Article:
Secret Obsession: Reclaiming Cutoffs

It sounds like I'm talking about making a new pair of shorts, but I'm not.
That's fun too - my best pair of cutoffs used to be black corduroy pants.
In carpentry, cutoffs are scraps left over from a project, usually cut from dimensional lumber like two-bys or decking boards.  The most exciting scraps come from larger lumber and timbers.
(bookshelf from found wood)

here is my view across to the nearest mountain ridge
(Interesting . . . not only is my phone filled with sawdust -note fuzzballs- it has also started suffering from some serious data transfer disturbances.  YAY!)

So, I'm eying a stack of material by the driveway behind my new apartment, cutoffs from a deck project.  With only a drafting table and no chair
I need to build a floor-sitting table for reading, eating, writing, and surfing.
A three-point base is best since reclaimed material is often irregular.
Additional challenge: use the scraps as found - no cutting or sanding allowed.
this pile was left long ago when the decks were completed on the rowhouses along my driveway.

On closer inspection the wood is older and moldier than expected.
Even so, digging around yields results.
I come away with only an armload and leave the rest to the elements
(or someone more desperate than myself).
Some of the pieces I've chosen have tiny mold spots, but these boards are pressure treated so a wipe-down with mineral spirits should keep spores at bay.
Turpentine and other solvents are great for cleaning off dirt, grease and grime.
Plus they penetrate and then evaporate to expel much of the moisture gathered while sitting outside.
Downside: this also off-gases the harmful chemicals from your material
and of course the solvents themselves are mild neurotoxins.
I soak the endgrains and knotholes in case critters have gone in to lay eggs.
After the very thorough cleaning, I arrange the boards into a rough design layout.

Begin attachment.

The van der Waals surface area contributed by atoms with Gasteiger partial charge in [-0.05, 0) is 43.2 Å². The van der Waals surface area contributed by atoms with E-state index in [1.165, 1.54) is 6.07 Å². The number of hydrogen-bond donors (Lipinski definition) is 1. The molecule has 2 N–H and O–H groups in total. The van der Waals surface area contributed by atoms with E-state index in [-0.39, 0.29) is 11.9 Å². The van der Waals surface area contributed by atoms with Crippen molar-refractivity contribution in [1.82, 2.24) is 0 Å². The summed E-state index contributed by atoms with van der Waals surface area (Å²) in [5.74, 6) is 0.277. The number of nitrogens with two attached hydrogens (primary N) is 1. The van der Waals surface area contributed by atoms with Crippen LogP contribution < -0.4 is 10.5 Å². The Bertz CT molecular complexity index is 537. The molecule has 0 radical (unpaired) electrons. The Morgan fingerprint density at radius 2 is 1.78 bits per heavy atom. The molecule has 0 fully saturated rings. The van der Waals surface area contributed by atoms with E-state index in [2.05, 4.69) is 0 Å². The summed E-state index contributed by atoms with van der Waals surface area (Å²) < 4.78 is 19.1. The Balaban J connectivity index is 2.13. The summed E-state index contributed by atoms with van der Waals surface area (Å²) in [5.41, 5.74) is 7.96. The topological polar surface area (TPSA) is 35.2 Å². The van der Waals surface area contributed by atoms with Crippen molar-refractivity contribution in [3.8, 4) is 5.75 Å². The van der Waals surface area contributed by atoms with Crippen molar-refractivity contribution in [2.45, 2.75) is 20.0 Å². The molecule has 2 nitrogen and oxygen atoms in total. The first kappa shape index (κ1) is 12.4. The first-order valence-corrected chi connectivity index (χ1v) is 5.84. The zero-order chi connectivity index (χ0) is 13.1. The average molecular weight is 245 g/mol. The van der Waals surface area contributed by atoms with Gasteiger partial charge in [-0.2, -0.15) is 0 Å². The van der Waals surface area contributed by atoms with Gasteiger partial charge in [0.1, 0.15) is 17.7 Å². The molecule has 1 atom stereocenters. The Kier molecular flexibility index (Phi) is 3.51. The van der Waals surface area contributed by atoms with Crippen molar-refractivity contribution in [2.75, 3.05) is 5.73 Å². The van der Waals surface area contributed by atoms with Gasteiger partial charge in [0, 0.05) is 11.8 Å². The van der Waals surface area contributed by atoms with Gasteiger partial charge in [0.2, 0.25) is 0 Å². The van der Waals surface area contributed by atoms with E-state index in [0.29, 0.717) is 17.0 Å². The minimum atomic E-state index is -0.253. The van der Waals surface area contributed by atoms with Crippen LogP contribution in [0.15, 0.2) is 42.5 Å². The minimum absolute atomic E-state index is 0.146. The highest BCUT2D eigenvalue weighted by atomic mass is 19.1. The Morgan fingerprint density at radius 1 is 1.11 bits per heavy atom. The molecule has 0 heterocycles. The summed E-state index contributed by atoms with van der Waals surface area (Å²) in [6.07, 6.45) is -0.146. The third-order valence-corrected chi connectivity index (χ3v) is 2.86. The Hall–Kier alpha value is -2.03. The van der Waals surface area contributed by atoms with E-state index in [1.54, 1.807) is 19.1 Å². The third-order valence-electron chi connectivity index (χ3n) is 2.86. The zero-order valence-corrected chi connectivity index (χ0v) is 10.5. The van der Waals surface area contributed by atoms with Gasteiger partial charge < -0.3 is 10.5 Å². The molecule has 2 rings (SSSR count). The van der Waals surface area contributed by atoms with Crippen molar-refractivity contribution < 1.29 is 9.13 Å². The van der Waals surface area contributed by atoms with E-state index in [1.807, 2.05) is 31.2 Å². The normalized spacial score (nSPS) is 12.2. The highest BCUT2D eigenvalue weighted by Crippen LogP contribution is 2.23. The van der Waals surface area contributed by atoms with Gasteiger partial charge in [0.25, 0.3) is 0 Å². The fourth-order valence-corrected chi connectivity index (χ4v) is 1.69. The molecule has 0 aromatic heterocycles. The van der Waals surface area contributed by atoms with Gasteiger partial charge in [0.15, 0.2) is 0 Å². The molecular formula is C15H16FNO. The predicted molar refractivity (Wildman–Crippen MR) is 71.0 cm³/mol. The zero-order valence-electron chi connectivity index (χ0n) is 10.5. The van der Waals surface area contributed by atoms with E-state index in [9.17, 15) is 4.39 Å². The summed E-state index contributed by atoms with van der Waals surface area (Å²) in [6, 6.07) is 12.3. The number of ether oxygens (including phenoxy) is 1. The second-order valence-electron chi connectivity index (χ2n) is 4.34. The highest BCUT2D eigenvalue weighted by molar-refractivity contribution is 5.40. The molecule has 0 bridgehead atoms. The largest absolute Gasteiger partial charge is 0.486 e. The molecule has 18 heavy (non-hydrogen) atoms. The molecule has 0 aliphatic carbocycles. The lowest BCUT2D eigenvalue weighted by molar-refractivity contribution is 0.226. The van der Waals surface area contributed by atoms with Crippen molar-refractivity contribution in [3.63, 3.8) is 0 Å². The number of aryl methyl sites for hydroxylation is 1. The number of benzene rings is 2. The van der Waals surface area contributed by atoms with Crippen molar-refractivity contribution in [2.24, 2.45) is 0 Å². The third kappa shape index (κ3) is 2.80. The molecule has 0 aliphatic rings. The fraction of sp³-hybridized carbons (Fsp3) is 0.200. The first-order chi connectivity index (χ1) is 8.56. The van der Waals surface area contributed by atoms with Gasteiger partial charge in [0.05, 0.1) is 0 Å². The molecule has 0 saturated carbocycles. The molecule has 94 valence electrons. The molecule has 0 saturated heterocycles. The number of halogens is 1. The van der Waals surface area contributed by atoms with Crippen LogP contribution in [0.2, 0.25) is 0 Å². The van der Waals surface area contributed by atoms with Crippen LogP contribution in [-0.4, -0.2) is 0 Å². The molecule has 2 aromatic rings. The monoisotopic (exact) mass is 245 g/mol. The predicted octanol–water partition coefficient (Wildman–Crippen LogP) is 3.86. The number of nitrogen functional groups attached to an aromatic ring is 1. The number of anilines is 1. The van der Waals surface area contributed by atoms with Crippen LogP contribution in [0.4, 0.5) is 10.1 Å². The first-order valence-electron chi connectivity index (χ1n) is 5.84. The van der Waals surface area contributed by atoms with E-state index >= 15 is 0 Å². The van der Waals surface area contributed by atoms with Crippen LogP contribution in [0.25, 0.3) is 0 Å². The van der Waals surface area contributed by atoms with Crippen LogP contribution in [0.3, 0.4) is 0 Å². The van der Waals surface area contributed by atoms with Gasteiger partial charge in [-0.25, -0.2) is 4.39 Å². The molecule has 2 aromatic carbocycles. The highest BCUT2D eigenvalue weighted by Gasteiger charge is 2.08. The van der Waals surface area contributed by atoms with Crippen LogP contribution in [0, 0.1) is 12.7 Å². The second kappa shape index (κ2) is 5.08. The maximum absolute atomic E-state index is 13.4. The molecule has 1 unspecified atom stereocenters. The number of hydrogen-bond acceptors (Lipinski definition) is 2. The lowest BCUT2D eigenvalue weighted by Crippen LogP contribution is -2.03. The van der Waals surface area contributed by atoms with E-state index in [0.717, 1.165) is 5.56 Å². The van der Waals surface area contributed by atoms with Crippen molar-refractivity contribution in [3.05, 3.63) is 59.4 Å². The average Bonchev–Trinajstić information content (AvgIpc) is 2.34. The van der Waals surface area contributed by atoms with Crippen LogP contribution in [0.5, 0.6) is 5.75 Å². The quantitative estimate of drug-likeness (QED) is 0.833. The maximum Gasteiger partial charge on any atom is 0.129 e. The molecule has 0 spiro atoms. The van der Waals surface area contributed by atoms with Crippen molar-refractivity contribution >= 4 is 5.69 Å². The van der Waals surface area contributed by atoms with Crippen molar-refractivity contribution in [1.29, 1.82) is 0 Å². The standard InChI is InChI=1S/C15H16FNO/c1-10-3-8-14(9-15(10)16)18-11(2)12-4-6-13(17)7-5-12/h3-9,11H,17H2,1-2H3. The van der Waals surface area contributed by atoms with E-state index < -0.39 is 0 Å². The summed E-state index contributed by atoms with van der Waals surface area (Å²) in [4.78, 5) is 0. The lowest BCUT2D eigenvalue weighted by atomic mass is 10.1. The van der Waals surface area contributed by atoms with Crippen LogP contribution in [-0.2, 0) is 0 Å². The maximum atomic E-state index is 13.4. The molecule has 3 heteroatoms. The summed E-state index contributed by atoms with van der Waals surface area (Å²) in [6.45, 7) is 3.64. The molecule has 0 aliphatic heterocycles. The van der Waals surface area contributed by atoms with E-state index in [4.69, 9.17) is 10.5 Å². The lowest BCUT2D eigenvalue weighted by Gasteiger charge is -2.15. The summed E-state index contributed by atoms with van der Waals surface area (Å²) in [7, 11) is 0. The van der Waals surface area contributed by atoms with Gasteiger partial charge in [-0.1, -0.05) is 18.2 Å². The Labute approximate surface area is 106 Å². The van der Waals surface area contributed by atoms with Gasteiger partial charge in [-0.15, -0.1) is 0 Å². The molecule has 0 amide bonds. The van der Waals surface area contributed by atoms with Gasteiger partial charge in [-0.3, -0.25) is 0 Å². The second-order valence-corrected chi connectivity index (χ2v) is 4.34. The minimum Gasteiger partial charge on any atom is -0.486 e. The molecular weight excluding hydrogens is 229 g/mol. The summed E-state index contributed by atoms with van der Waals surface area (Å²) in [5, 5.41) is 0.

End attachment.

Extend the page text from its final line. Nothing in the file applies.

Here, the layout is shown as I decide how the pieces will fit together to form a table.
"I love it when a plan comes together!"
—Colonel John 'Hannibal' Smith, The A-Team

I've banned cutting and the only leftover is 72" long, so finish nails are out of the question without material for nailers or blocking.
Pilots and countersinks are drilled to receive screws.As detailed as I can manage with poor lighting and a camera lens full of sawdust, screws are being set after the holes are piloted and countersunk.

Assembly provides a few hiccups but I get through it.
Technology failure continues to haunt me: the NiCad batteries are finally showing signs of memory burn and hold almost no charge at all.
Looks like I need to buy a new drill and upgrade to Lithium Ion.
The table is shown near completion (for this round of design).

The table is shown leaning against the wall to illustrate the method of framing, similar to concepts used in framing carpentry.
Now I have a place to sit and eat oatmeal at 5:30 every morning!
Here I can sit, eat, drink and surf.

It's a better bench than a table.  Tiny legs are in order; I will be vigilant.
Carpe lignum!


  1. Mark and I both loved this post. Great info along with a very interesting, nearly no cost project. I've added you to my RSS reader and am waiting with baited breath for the next post!

    1. Coming from a Rockstar blogger couple (your sister's words not mine) this means a lot to me.
      Anyone who reads this should also read Walden Effect, if you don't already. If I ever have a blogroll it will top the list.

  2. Your use of the language is very lyrical, deep, and aware of the senses, Jeremiah.

    Your Auntie Maggie